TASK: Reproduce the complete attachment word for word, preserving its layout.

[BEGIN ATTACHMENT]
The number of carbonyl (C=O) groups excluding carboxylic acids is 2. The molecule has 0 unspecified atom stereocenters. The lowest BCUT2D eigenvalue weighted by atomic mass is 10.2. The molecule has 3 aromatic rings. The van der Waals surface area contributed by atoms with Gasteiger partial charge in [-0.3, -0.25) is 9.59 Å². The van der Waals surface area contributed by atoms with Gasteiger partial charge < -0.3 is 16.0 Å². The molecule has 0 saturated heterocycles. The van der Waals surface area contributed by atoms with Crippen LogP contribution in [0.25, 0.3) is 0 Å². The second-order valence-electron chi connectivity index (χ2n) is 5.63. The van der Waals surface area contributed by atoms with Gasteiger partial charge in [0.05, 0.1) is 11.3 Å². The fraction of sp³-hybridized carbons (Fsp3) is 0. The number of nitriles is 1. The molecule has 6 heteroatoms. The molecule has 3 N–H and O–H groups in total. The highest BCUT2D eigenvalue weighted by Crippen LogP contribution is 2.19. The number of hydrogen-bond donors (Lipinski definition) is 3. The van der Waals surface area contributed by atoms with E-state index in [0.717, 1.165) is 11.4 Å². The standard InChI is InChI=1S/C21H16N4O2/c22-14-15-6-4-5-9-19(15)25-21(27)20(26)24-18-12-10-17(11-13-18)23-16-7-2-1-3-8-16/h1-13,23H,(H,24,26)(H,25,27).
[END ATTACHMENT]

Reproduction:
The number of carbonyl (C=O) groups excluding carboxylic acids is 2. The molecule has 0 unspecified atom stereocenters. The lowest BCUT2D eigenvalue weighted by atomic mass is 10.2. The molecule has 3 aromatic rings. The van der Waals surface area contributed by atoms with Gasteiger partial charge in [-0.3, -0.25) is 9.59 Å². The van der Waals surface area contributed by atoms with Gasteiger partial charge < -0.3 is 16.0 Å². The molecule has 0 saturated heterocycles. The van der Waals surface area contributed by atoms with Crippen LogP contribution in [0.25, 0.3) is 0 Å². The second-order valence-electron chi connectivity index (χ2n) is 5.63. The van der Waals surface area contributed by atoms with Gasteiger partial charge in [0.05, 0.1) is 11.3 Å². The fraction of sp³-hybridized carbons (Fsp3) is 0. The number of nitriles is 1. The molecule has 6 heteroatoms. The molecule has 3 N–H and O–H groups in total. The highest BCUT2D eigenvalue weighted by Crippen LogP contribution is 2.19. The number of hydrogen-bond donors (Lipinski definition) is 3. The van der Waals surface area contributed by atoms with E-state index in [0.717, 1.165) is 11.4 Å². The standard InChI is InChI=1S/C21H16N4O2/c22-14-15-6-4-5-9-19(15)25-21(27)20(26)24-18-12-10-17(11-13-18)23-16-7-2-1-3-8-16/h1-13,23H,(H,24,26)(H,25,27).